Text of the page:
Rarely do we get a glimpse of what happens behind the scenes in reality TV. Most of us (*raises hand*) are more consumed what goes on in front of the camera, but as of late, I’ve been intrigued by the folk behind the lens. Recently, Jasmine BRAND sat down with Phil Thornton, the executive producer of TV One’s “R & B Divas” and “R&B Divas LA“. In an exclusive interview, we chatted with the Virginia native about how he landed in the industry, the R&B Divas franchise, what appears to be conflict between he and one of the show’s creators (Nicci Gilbert) and what other hush-hush shows have reality TV shows in the mix (one show centers around a Destiny’s Child member, while another focuses on a female rapper).
Check out our conversation below.
Phil Thornton is a Norfolk, Virginia native, I graduated from Norfolk State University, I interned at a local radio station and I did my second internship at Arista Records in ’95, and I went on to do artist management for a variety of artists which later segwayed into my foray into television. My first TV show was ‘I Married A Baller’ with Taj and Eddie George. I used to manage SWV when they reunited, thats how I started.
An executive producer oversees all aspects of the production, makes sure we are delivering the show that was pitched and sold to the network, we actually layout the creative for the series, deliver it within budget, on time. We are basically the liaison, in the production sense, between the network and the talent, during the production phase.All the story lines, all the creative, hiring the crew, anything that you can thing of the executive producer oversees in every aspect. The network is looking to us for answers everyday. We wear many hats.
I love what I do, I don’t see it as a job. I wake up like ‘Wow whats up for today?’ like ‘What else can we develop? What else can we do?’ I love my job.
I got a phone call from a good friend, who I used to manage, Faith Evans. And she called me about this concept that her, and one of her friends, Nicci Gilbert, had developed. Another production partner who they were pitching the show to, things didn’t work out. So they called me like ‘Hey man, I got this new idea, I know you do TV. Could you maybe help me? I think it’s a good idea, but this is more of your world. You know this space.’ So from that point I called my partner, Paul Coy Allen, who is also the executive producer for the series, and I told him about it. We went through the creative with Faith and Nicci, and we thought that we should partner with them. So we did that, pitched the show, and I thought it would be great to take to TV One.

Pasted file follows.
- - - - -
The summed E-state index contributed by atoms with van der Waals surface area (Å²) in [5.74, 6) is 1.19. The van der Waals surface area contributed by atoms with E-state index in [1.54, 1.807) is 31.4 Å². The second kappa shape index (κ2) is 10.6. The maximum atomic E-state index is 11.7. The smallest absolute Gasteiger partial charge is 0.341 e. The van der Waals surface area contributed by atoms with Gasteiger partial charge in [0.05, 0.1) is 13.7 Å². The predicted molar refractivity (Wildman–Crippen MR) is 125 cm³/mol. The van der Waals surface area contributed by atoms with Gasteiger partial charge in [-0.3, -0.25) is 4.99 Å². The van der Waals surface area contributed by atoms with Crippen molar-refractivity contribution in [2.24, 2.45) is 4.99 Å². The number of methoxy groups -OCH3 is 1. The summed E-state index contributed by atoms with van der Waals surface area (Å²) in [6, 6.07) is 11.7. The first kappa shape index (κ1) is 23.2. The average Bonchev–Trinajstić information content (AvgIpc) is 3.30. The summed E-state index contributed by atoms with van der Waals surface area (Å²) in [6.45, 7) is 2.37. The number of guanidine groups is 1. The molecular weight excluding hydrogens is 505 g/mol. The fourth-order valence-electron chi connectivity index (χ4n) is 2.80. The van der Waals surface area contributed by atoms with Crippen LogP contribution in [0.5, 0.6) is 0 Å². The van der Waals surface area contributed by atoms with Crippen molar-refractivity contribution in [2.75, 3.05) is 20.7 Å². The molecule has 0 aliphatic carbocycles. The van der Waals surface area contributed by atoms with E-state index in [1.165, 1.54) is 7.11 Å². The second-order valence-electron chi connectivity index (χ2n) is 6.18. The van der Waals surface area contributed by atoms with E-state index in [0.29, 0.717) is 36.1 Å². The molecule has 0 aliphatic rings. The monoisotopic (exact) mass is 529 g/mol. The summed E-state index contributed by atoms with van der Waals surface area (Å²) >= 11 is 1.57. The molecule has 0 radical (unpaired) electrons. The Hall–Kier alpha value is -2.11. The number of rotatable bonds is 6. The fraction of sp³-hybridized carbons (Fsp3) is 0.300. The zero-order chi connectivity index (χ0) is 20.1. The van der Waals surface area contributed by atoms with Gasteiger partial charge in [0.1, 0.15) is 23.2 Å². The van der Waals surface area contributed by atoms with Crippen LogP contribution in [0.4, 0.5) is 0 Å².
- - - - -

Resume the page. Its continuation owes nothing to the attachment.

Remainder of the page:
You know what? I was proud. I was proud of season 1. It was great because I was on the ground. I was there every single day. It was fun. It was just good to see what was just an idea become a reality, and then see people really, really receive it. And I just thought it was really refreshing to see R&B music have such a cool platform, so for me it was a blessing. I was excited.
Faith had a lot of personal and professional commitments that didn’t align with our production schedule but she made herself available when she could and we are grateful.
Now, there seems to be this underlying or actually blatant conflict between you and Nicci Gilbert, who is the show’s creator. How did that start?
I don’t have an issue. I really don’t. At the end of the day, I’m grateful for her and Faith basically developing this idea and bringing it to me. So I don’t have an issue. I can’t speak for Nicci. I can only speak for my contribution to the project and I know that I’ve done right and above board business by all 13 ladies in the cast. Take a survey. But I can’t speak for her issue. I really don’t know. I had nothing to do with the petition. I don’t have enough time. I have several shows, I manage artists, I have an executive position and to do a petition…no. I would rather have a sit down one on one with the respected party and say ‘You know what, maybe we should explore a different direction.’ But I wouldn’t dare do a petition. And anybody who knows me will tell you I’m very ‘What you see is what you get.’
I don’t know what the issue is. My number has always been the same. My email has been the same. So I haven’t received a call or had any meeting. I’m open to it because I personally don’t have an issue with any of the ladies. Any of them.
Hopefully, there will be a third season. The ratings have been really, really good. I’m optimistic there will be a season 3. I hope everybody comes back.
Its so many divas based there. I looked at other cities and am even considering other cities for future spinoff. It was perfect.
Their level of honesty and transparency is always the first thing I look at. How open, honest and real they are. People, when they are on TV if they are guarded and they don’t want to share something it’s going to come across. I always look for people who are open and honest and this is who I am, take it or leave it and generally that does well for television.
No. This is interesting right here. Not for me. Different strokes for different folks.
I am developing a show with Michelle Williams of Destiny’s Child also I am developing a family docu-series with Tamala Mann and her family. We will see Michelle and her journey and her career recording this wonderful record that is coming out in February and her family dynamic, she has two sisters that are very close to her and are personalities in their own right. I always told Michelle ‘People need to see who you really are.’ She is really a sweetheart, she is hilarious. If you get her and Lil Mo in a room you will be in stitches, in tears. They are two of the funniest people, I know. I just want to show that side of Michelle because I feel people don’t get to know that.Me and Da Brat are developing a hip project with all hip hop ladies, its slightly different from ‘Diva’s’ in some ways, but I’m excited about it.
Watch the full interview below.